Brazilian Telenovelas and Social Merchandising

by | Nov 3, 2017

A Brazilian family enjoys an episode of Faustão

If only watching TV shows were as simple as it seems. Rather than just “unplugging” from the world and enjoying some mental distractions from life’s stresses, television audiences—especially Brazilian-telenovela audiences—position themselves as sponges for message and/or product absorption. Huge Brazilian audiences, as many as 73 percent of the 95 percent of Brazilians who confess they watch TV, do so daily for about four hours. That’s a lot of people who open themselves up for a lot of primetime viewing daily to certain powers-that-be and (un)willingly participate in entertainment-education.

Entertainment-education involves using entertainment programming to promote a prosocial message. As I noted in my book News and Novela in Brazilian Media: Fact, Fiction, and National Identity (2014), entertainment-education is a strategic method brilliantly developed by Miguel Sabido to influence public opinion. Its purpose is to design and implement media messages both to entertain and educate, with the end goals of increasing audience members’ knowledge about an educational issue, creating social norms and changing behavior.

Seems kind of ambitious, at least by U.S. standards, to claim that entertainment-based television programming could really do much to change behavior. But, this technique, combined with its offspring, social merchandising, which will be further discussed, have had traceable, almost unbelievable effects on an entire nation. And this, for over six decades.

Telenovelas didn’t begin in Brazil. They actually date back to radio soap opera shows developed in the United States by companies like Colgate-Palmolive and Proctor and Gamble. First and primarily Cuba, followed by other Latin American countries, adapted and adopted the soap genre, initially hugely popular among female audiences, transforming it into the telenovela, supplying artists, technical personnel and storylines or scripts. So, over time, Latin Americans¾women, men, children, adults, rich, poor, educated, illiterate, black, white ¾have loved their telenovelas, and they remain a staple of the Latin American media diet today. One could fiercely argue, however, that the basic telenovela recipe was perfected in Brazil.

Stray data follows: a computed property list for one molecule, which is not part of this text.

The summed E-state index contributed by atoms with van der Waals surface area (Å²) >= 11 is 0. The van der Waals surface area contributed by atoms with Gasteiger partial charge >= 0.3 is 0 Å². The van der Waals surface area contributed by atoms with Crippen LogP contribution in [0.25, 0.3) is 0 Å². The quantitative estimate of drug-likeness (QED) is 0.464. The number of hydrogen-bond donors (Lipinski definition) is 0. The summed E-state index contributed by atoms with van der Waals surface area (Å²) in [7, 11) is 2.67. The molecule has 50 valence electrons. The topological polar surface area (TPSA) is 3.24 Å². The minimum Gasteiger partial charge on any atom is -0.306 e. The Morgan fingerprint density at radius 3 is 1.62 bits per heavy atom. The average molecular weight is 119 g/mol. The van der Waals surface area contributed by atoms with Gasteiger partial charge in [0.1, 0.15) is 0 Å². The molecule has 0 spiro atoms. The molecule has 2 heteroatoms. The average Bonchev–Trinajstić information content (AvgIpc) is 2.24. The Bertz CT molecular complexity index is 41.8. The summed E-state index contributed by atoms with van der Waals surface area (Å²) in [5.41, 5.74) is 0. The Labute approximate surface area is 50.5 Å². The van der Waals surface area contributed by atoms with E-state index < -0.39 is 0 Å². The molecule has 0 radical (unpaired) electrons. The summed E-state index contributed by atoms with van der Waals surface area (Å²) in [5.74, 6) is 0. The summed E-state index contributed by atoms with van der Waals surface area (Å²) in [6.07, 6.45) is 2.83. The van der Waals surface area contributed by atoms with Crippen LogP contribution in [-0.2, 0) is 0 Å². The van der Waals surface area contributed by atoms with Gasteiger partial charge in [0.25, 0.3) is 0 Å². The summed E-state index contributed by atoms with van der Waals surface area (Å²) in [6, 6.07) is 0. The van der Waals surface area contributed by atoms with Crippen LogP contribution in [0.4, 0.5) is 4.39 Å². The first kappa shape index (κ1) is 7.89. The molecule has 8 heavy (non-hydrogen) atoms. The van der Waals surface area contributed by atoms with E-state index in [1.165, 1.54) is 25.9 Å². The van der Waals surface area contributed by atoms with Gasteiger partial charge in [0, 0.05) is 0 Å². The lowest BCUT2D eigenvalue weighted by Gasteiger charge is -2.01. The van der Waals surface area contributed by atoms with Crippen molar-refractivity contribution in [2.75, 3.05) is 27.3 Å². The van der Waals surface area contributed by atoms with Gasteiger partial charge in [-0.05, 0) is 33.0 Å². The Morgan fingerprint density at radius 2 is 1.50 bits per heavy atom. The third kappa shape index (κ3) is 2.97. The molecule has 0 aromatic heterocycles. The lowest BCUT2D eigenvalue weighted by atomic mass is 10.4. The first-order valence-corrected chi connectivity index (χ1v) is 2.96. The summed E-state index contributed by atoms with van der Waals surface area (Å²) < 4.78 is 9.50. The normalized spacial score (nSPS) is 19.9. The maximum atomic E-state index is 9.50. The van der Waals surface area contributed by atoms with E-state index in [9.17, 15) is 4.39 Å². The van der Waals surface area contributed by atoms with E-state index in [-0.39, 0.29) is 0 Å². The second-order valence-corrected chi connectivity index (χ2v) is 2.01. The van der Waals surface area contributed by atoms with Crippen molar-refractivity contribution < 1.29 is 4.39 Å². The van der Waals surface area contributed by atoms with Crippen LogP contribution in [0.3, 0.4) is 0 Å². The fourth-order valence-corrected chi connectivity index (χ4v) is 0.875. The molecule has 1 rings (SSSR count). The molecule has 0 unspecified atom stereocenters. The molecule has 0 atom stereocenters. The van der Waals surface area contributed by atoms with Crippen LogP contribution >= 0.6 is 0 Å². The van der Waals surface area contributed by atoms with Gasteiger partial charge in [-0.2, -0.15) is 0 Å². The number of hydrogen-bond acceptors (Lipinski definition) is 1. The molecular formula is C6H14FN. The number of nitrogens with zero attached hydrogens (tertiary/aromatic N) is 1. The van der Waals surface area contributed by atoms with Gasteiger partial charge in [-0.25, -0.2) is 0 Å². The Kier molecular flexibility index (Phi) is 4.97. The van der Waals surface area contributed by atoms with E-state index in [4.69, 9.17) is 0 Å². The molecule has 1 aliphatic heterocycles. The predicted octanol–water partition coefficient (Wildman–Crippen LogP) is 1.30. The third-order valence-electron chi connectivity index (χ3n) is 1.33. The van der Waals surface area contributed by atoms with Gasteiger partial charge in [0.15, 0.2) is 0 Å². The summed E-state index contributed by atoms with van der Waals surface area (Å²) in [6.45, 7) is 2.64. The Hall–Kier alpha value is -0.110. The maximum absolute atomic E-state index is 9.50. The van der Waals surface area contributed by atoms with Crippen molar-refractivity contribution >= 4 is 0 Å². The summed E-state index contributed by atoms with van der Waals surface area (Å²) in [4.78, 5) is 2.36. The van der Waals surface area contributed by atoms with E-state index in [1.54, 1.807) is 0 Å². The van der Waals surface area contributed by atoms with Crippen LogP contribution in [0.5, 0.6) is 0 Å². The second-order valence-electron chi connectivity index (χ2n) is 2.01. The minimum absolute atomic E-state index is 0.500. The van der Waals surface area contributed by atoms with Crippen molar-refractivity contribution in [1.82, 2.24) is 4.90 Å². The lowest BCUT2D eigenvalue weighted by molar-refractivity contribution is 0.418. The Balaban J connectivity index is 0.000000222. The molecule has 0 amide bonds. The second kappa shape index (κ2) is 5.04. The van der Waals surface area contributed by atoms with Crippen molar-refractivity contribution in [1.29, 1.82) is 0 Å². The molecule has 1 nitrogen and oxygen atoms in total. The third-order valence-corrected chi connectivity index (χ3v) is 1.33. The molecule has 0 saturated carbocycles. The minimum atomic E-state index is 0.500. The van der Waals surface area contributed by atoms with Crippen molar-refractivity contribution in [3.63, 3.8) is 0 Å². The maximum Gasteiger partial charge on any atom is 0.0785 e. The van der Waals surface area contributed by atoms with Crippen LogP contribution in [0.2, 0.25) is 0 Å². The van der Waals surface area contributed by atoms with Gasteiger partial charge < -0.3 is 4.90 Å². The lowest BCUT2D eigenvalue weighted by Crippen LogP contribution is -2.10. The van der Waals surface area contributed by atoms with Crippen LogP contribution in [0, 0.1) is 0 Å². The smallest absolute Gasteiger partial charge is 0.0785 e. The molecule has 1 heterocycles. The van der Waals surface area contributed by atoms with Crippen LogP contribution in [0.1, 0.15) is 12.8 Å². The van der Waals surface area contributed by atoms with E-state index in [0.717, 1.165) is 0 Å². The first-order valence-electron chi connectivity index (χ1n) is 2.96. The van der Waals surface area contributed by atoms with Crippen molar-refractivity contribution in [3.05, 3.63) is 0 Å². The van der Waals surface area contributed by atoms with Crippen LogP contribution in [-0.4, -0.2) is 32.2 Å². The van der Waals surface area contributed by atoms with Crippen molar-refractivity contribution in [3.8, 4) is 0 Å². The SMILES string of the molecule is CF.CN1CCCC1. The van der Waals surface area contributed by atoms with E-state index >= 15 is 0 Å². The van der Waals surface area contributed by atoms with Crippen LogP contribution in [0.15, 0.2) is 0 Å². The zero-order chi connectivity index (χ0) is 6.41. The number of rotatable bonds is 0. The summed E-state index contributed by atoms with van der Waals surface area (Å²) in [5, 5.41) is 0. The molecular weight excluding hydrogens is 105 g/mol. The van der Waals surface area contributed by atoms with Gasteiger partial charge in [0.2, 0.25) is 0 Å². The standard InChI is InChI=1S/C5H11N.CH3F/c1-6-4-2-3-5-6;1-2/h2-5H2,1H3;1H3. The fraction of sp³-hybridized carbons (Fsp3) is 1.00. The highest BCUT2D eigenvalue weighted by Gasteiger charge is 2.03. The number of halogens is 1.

A telenovela tends to be a Cinder(f)ella-like, rags-to-riches-type mini-series, or a six-days-per-week, one-hour program with a pronounced beginning, ongoing plot development throughout its six-to eight-month duration, and a definitive end. While other Latin American nations produce and export telenovelas, few media products have been as successful (inter)nationally as Brazilian telenovelas, particularly those of TV Globo.

TV Globo was launched on April 26, 1965 by media proprietor Roberto Marinho. Owned by his three sons since his passing in 2003 at the age of 98, TV Globo has been and remains Latin America’s largest commercial television network and the world’s second largest, only behind the United States’ ABC (see Elsewhere in Latin America, big media companies are in the midst of real-life dramas: Argentina’s Grupo Clarín is being carved up by the government, and Mexico is trying to make Televisa slim down. But, for various reasons, Brazil’s government is more accomodating toward media owners, perhaps by default allowing TV Globo to continue its dominance. This might be related to Marinho’s friendly history with the Brazilian government during turbulent times, coupled with TV Globo’s clever marketing strategies. But that’s a conversation for another time.

As they air for six days per week, Brazilian telenovelas occupy three time slots. Again, as I note in my book, the first, at 6 p.m., the “novela das seis,” is usually family-oriented and romantic with little-to-no violence or bad language and plenty of religious and historic themes. The second, at 7 p.m., the “novela das sete,” tends to be comedic and romance-filled with more implicit sex and action. The third, at 9 p.m. following the evening news, is known traditionally as the 8 p.m. telenovela or “novela das oito,” and more recently as the “novela das nove” or 9 p.m. telenovela. The most widely seen and the meatiest, these late shows explore various (mature) themes, and tusually have more episodes or last longer than the other two. This is the most competitive time slot.